If Bob Ross were alive today, he'd be painting happy little trees all over the place in ecstatic fervor for all the arts and culture happenings in Phoenix. To help you see the forest for the trees, here's a recap of the top arts and culture stories of the week.
Three stars of NBC's "Saturday Night Live" will bow out of the show before the upcoming 38th season, including Andy Samberg, Kirsten Wiig, and Abby Elliot, which means there are a few funny slots to fill before the show kicks back off in mid September.
And if all goes as planned, comics Aidy Bryant and Tim Robinson will fit the bill.
Bryant grew up in Phoenix (her mom Georganne Bryant, owns Frances and Smeeks on Central Avenue and Camelback Road), has a theater degree from Columbia College, is a Second City alum, and performs with her comedy troupe at Annoyance Theatre comedy club and iO Chicago Theater.
Robinson is also a Second City alum, is from Detroit, and is scheduled to appear on CBS's "Friend Me."
For Fashion's Night Out, Valley dwellers turned up in their chicest, sleekest duds. We snapped away at the fashionable frolicking at Scottsdale Fashion Square and The Saguaro's after party and found plenty of trend-conscious attendees.
The barren land surrounding the Beeline Dragway outside of Mesa can be a quiet place. Pay a visit to the decaying racing facility, which closed more than 35 years ago, and you might hear the sound of the wind blowing through its abandoned timing tower or the whisper of traffic from the nearby Beeline Highway, which inspired the bygone track's name.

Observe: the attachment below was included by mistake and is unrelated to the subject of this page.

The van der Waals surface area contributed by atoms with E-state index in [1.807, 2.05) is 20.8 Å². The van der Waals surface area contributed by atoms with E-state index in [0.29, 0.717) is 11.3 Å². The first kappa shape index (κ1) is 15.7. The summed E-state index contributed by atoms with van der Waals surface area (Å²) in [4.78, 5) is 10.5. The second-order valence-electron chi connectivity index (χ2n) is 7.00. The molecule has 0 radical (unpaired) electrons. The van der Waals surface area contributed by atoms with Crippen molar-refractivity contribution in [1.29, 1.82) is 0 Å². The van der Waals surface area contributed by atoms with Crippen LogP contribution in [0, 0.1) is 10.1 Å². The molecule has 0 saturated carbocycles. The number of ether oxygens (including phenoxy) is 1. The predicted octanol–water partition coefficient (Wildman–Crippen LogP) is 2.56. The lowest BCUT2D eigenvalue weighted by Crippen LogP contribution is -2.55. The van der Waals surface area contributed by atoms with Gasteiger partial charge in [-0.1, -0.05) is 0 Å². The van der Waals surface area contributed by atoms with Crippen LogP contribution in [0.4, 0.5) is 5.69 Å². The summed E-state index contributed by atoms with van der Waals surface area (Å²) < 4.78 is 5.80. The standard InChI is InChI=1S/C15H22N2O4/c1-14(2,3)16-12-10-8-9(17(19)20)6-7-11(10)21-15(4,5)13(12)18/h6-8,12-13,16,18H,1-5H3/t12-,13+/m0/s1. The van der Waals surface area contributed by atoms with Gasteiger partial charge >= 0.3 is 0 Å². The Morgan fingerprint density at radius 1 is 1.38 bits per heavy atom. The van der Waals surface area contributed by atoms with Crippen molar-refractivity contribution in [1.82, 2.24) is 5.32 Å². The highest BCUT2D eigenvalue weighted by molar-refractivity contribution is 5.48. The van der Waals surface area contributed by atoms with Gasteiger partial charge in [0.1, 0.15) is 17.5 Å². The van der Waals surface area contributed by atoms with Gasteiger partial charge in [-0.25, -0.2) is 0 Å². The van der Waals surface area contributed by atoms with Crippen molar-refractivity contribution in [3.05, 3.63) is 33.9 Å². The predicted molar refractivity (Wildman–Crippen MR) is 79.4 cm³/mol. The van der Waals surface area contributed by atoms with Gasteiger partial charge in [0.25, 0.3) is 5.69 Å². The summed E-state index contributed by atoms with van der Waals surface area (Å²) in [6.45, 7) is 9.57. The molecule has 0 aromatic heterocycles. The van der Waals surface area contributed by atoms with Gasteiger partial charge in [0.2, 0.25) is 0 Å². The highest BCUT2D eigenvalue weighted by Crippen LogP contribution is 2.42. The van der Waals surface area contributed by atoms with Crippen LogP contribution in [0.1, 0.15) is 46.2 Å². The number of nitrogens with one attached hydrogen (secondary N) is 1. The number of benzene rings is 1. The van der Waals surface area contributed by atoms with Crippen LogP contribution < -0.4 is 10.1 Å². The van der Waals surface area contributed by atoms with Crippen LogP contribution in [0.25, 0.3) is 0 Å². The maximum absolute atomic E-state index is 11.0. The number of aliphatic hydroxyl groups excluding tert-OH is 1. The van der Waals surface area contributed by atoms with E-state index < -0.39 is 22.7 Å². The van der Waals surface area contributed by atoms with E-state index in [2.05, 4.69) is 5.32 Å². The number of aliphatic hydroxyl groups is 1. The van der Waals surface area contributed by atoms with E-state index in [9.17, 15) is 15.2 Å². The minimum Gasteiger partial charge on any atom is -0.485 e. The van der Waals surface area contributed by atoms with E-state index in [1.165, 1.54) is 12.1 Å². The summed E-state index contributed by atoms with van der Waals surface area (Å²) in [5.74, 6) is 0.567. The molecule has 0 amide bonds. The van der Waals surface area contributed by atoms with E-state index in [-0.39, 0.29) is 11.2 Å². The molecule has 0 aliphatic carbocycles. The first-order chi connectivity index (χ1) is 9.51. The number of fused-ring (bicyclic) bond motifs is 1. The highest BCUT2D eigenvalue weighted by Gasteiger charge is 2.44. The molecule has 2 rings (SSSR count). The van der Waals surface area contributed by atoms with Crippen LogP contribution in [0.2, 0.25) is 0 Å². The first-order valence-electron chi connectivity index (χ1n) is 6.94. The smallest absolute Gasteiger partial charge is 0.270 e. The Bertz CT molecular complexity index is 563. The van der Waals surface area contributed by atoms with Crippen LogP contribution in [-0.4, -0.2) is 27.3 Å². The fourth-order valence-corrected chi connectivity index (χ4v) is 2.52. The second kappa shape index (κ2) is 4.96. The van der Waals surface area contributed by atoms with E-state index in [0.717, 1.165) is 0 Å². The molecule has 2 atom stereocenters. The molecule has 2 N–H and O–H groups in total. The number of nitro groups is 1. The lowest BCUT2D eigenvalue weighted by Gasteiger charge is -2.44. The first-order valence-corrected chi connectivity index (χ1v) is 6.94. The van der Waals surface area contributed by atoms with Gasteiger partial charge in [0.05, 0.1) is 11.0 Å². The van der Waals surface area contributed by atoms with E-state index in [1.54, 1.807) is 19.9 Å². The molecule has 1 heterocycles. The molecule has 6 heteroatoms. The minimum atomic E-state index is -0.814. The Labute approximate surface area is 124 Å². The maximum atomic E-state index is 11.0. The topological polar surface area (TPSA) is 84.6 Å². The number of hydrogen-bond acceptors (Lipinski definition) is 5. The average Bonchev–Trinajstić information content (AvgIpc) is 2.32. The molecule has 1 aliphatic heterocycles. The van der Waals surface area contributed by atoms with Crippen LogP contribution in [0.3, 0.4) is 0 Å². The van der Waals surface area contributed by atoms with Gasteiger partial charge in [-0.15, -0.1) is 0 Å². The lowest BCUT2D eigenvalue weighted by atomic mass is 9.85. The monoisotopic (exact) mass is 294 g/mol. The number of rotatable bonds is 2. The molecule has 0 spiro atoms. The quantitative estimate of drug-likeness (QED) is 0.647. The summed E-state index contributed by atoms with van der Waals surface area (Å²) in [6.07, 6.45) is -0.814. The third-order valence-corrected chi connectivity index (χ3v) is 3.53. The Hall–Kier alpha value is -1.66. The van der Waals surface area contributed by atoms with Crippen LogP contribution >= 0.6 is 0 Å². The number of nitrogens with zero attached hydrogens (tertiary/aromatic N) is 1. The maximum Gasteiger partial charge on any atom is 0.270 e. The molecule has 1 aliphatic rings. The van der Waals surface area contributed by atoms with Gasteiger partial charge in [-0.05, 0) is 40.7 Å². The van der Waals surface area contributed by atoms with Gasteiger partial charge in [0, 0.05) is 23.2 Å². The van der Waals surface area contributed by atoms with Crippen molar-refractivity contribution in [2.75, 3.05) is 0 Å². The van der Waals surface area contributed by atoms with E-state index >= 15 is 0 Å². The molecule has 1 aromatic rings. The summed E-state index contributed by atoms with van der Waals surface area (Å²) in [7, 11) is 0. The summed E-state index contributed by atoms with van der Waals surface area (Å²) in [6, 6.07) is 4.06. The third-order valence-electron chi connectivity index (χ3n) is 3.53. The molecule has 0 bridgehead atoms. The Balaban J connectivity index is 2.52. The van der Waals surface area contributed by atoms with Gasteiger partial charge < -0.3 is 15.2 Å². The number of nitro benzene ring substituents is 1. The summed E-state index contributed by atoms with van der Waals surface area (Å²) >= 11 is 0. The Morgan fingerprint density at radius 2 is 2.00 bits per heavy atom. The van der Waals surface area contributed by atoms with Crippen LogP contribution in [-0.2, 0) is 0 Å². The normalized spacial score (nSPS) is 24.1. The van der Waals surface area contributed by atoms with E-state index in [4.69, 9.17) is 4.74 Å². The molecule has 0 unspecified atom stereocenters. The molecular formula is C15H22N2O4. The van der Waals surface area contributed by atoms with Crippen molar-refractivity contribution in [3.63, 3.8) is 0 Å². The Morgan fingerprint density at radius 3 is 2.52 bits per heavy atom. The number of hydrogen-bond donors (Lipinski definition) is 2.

Had you visited back in the day (specifically a 15-year stretch during the '60s and '70s), the place was alive with the roar of souped-up engines, squealing tires, and the clamor of thousands gathered in its grandstands, as the Beeline Dragway was one of the premier racing destinations in the Valley.
A year after John Spiak left his curating post at ASU Art Museum for gig in California, the museum staff announced they'll be welcoming a new curator in September.
Julio Cesar Morales is an artist and a well-seasoned curator. He comes from the the Yerba Buena Center for The Arts (YCBA) in San Francisco, where he served as adjunct curator and founder of the PAUSE II Practice and Exchange, which commissioned and supported artists from around the world to showcase process-based exhibitions.
It was the grandest red chair I had ever seen.
The lines of the wings flared out at precise, perfect angles; the brass tacks lining the edges upholstered in a dark, deep red boucle were flawlessly aligned; the arms rolled slightly, as if going too far in one direction would be unforgivable.
I loved this chair.
But it was too late. I had already pledged my allegiance to the antique dressing table that was displayed in the window of St. Vinnie's, my favorite thrift store. I had unabashedly lusted for a three-mirror table for most of my adult life, and I couldn't have found a more perfect one than if I had rubbed my own belly and made a wish.
The cashier had my debit card and a "SOLD" sticker was slapped on one of the mirrored panels before I even looked over and saw the glorious chair.
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